The one who shaped his father's dreams
An agricultural scientist from Illinois, Tagore's eldest son Rathindranath built Sriniketan and much of Tagore's dream university Visva Bharati in Santiniketan with single-minded dedication. Gifted with a green thumb, this slightly shy, eldest son of Rabindranath Tagore was also the man behind the houses that the poet used in Santiniketan, especially Uttarayan.
Always by his father's side, Rathindranath was an expert in woodcuts, rural development, agriculture, and carried out many of the bard's experiments butavoided public glare till his death in 1941. He was one of the first students of Santiniketan, who later taught Genetics there and after serving the institution for 50 years became its first Vice Chancellor. He married Protima Debi, a young widow of 16, in 1910, as per his father's wish. This marriage created quite a ripple, since widow remarriage was rare in those days.
'Rabi O Rathi', scripted by Chaitali Dasgupta, explores the story of Rathindranath, through a collage of readings, songs and poetry and will be staged at ICCR Kolkata on April 8. "It is a relatively new subject. Besides, much of the Santiniketan we now see was created by Rathindranath. Also, his reticence hid his multifarious talent in so many areas of life", Chaitali Dasgupta told Millennium Post.
Interestingly, whenever people who have had the chance to know Rathindranath in person have tried to write about him, to evaluate his work, they have come to the conclusion that this amenable gentleman had sacrificed a lot to give shape to his father's dreams of building Santiniketan. For instance, Leonard K Elmhirst, writes in an introduction to the Bengali version of Rathindranath's memories of Rabindranath, 'On the Edges of Time', titled 'Pitrismriti', "Whatever dreams he had for himself in his boyhood or youth; he had to selflessly implicate himself towards fulfilling his father's dreams. In whatever ways we have come to know Rathindranath, we have found him busy giving shape to his father's novel fantasies, keeping aside his own wish and desires" (Elmhirst, 1967)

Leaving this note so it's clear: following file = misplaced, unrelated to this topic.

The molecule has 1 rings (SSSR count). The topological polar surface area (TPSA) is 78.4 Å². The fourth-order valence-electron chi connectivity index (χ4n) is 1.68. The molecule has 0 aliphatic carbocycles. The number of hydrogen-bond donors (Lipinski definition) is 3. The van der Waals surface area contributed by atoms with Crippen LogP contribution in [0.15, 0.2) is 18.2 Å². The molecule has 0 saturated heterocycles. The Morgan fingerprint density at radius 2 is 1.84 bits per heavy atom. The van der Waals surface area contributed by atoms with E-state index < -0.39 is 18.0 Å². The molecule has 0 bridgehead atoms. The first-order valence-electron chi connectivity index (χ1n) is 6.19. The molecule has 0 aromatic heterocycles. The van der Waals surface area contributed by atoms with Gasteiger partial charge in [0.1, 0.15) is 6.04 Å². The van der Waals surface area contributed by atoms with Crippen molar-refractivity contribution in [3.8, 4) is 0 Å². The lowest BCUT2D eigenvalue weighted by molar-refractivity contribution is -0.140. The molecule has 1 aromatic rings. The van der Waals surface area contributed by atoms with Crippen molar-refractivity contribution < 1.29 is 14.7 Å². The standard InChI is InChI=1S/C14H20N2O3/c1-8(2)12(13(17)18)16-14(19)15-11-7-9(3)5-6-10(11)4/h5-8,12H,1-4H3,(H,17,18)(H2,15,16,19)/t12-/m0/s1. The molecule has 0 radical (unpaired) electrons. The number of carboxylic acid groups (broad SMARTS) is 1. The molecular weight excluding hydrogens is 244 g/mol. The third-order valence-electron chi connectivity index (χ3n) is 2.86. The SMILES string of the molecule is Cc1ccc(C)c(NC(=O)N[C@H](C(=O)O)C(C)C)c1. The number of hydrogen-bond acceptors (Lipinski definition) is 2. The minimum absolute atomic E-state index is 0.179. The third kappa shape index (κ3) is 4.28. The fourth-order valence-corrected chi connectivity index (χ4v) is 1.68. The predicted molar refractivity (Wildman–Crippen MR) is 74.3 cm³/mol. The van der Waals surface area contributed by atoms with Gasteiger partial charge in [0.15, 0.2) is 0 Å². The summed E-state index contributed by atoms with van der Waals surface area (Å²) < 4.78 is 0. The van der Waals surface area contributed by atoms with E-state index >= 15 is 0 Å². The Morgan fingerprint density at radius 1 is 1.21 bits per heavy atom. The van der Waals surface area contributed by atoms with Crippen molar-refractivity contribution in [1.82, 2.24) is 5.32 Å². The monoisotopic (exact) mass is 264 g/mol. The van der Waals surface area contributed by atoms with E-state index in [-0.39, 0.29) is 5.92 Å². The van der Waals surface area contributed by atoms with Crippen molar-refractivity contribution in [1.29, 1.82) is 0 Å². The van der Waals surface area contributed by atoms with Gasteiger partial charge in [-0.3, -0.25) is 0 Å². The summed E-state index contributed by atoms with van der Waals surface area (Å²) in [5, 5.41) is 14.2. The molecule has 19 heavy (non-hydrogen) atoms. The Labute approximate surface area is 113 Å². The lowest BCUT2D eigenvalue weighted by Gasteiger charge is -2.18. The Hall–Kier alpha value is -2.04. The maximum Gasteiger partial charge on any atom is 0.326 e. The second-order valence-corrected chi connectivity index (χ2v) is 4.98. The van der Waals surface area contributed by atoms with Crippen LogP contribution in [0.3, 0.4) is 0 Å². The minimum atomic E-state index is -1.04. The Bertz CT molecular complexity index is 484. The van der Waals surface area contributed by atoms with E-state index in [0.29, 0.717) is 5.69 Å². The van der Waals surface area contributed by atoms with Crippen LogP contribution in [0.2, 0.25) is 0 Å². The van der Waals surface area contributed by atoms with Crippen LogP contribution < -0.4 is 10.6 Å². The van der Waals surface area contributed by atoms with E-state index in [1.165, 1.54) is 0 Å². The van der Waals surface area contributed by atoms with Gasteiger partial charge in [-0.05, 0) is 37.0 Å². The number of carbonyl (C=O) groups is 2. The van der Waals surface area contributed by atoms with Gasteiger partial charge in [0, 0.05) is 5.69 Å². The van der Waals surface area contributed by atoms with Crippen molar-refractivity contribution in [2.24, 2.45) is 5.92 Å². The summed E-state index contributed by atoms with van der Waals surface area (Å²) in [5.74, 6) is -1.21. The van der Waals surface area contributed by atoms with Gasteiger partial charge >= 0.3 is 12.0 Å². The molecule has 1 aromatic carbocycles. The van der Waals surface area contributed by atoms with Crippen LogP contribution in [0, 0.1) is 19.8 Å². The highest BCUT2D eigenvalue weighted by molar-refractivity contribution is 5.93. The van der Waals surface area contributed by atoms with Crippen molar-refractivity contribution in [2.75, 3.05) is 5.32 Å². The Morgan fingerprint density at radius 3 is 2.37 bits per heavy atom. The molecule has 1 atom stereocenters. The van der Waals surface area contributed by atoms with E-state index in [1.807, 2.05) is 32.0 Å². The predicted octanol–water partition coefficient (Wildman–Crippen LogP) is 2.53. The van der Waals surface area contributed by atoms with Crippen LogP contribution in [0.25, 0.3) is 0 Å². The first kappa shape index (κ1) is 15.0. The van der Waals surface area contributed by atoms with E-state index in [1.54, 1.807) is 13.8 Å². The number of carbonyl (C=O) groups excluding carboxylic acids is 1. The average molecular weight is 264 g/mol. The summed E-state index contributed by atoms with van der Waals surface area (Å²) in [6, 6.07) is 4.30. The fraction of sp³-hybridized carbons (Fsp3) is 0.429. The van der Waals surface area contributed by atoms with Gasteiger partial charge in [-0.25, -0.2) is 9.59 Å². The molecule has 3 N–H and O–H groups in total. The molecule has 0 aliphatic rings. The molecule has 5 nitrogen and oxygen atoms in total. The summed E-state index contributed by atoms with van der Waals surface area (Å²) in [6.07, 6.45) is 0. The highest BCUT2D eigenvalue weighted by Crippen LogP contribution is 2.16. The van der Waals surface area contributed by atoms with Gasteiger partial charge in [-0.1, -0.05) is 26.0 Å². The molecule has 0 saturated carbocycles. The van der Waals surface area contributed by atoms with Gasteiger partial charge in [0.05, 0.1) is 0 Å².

The script also touches upon the issue of how difficult it is to be the son of an illustrious father. How often have we seen a brilliant father yield a forgettable offspring? In most cases, it is the huge expectation that becomes the bane of the son. In Rathindranath's case, however the reason often identified is his over-determining father. Even Rabindranath himself, as we find in the lines of a poem, dedicated to Rathindranath has given voice to such fears. It is indeed a difficult situation for one to judge then, if Rathindranath's is a case of missed possibilities or unrecognised accomplishments.
Sans Rathindrananth, Visva-Bharati would not have been what it is.
Says Chatterjee: "Rathindranath was sent by his father to Silaidaha where he set to implement new farming practices aimed at developing the economic condition of the masses. Even before he could complete his job, he was called back by his father. Also the question remains, why did he leave Santiniketan in the autumn of his life?" It is known that Rathindranath spent the final years of his life in Dehradun in near seclusion and never ever relocated to Santiniketan.
'Rabi O Rathi', an Arts project envisioned by interdisciplinary artist Sujoy Prasad Chatterjee, is a journey in this quest of rediscovering the dynamics of this relationship between Rabindranath and Rathindranath.
This hour and a half long programme would present dramatised readings and Rabindrasangeet by the veteran Prabuddha Raha and Suchhanda Ghosh. The readings are by Chaitali, Sujoy and actor Ratasree. Chatterjee plans to make a documentary on the subject of Rathindranath at a later stage.